Any areas where you can feel a cold draft coming in should be properly sealed up. If the hole is big, use weatherstripping material to keep the draft out. For smaller leaks, you can use clear caulking to completely seal them up. Additionally, you’ll want to ensure that your home’s insulation level meets or exceeds the R-value standards for your region of the country. When you can keep your home free from air leaks and drafts, it goes a long way in reducing your risk of experiencing frozen pipes.

Turning Off Water Supply to Outdoor Faucets

You don’t want to have live water going to your outdoor faucets during the colder winter months, as this could lead to frozen pipes and a costly repair bill. Rather, you want to locate the shut-off valve for each outdoor faucet that you have. Turn it to the off position and then bleed the remaining water line via the bleeder valve.

It’s important to note that just shutting off the water valve to your outdoor faucets isn’t enough. If you leave water in the line, it can still freeze between the shut-off valve and the outdoor faucet. Bleeding is a crucial step in the process to remove any water in this section of piping so that it isn’t exposed to frigid outdoor temperatures.

If you use your outdoor faucets in the winter months, then you’ll need to invest in frost-free sill cocks. These winterized options have the washer, seat, and valve located about 18 inches inside of the pipe inside of your home. Additionally, they’re installed at a downward angle so that water left in the piping can easily drain every time you turn the faucet off.

Dealing With Frozen Pipes

When you turn on your faucet and you only get a trickle or nothing at all, it’s an indication that your pipe is frozen somewhere. It’s best to examine the length of the piping to identify if there are any obvious bursts. When water freezes, it actually expands. This can force your piping to expand and end up bursting. However, since the water is frozen, you won’t see water leaking out just yet.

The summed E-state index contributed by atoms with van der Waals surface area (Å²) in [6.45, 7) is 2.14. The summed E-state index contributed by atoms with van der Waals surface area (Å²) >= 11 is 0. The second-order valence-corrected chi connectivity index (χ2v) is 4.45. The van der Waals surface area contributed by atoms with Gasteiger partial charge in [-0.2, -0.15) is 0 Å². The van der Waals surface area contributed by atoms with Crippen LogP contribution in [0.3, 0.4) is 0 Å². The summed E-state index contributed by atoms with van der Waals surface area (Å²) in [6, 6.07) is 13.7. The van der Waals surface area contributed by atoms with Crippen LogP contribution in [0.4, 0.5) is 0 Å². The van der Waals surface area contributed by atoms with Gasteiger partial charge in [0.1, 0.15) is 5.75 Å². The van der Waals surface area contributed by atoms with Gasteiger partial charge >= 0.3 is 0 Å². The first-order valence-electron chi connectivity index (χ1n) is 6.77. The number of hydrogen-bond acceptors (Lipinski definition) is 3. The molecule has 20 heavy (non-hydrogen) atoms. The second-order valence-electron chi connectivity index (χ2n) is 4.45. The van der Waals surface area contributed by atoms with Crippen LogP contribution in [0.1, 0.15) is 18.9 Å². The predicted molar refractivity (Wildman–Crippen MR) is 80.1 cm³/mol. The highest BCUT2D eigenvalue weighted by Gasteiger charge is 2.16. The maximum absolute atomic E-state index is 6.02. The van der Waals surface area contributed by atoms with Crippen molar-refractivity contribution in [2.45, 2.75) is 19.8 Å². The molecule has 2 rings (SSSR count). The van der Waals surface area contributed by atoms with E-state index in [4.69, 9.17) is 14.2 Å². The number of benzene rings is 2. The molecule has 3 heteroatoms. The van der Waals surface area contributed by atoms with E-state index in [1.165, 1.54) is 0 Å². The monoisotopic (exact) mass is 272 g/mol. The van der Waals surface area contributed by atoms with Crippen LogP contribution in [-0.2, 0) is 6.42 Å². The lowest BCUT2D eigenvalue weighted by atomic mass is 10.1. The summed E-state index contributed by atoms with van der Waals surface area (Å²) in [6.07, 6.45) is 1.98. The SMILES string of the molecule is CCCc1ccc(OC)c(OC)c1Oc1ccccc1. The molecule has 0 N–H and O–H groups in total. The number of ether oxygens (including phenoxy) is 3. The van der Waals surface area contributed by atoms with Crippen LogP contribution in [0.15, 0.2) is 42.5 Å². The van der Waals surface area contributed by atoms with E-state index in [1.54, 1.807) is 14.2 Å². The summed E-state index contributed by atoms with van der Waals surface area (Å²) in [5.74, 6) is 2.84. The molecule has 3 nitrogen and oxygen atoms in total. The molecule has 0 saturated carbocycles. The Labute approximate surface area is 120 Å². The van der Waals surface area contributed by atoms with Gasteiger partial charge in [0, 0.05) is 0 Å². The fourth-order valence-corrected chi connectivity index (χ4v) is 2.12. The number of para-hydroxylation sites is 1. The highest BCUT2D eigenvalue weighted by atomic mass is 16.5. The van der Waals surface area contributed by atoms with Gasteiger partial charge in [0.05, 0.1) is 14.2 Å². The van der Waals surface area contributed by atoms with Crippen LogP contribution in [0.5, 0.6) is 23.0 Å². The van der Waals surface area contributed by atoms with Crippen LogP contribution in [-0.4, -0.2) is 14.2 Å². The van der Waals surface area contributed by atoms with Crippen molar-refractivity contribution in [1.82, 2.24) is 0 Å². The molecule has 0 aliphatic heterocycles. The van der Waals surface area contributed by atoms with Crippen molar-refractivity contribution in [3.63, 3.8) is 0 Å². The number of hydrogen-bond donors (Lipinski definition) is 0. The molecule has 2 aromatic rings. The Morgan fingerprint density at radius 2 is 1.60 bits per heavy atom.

If you notice any bursts in your pipe, you should shut your water off to that section of piping if possible. If not, then turn off your main water supply at the main water valve. Once the piping is unfrozen, you don’t want to have tons of water gushing out of the leaky area, as that could lead to even more damage to your home.

Before you attempt to unfreeze the piping, make sure that you turn on the faucet so that the water can flow out of the piping into a sink or tub. When attempting to unfreeze your piping, you need to keep in mind that your piping is sensitive to extreme heat. You never want to use a blowtorch, kerosene heater, propane heater, or any other open flame source of heat.

Instead, opt for a more controlled heating method. You can start by wrapping hot towels around the piping. Other acceptable methods for unfreezing your piping include an electric heating pad, hair dryer, and portable space heater. If you opt for the latter, make sure that the area is clear of any flammable debris.

You want to continue to heat your piping until its normal water pressure is restored. By having the faucet open, the flow of even cold water will help to unfreeze your piping. If you notice a leak anywhere in your piping during the unfreezing process, be sure to turn off your water supply and call a licensed plumber for assistance.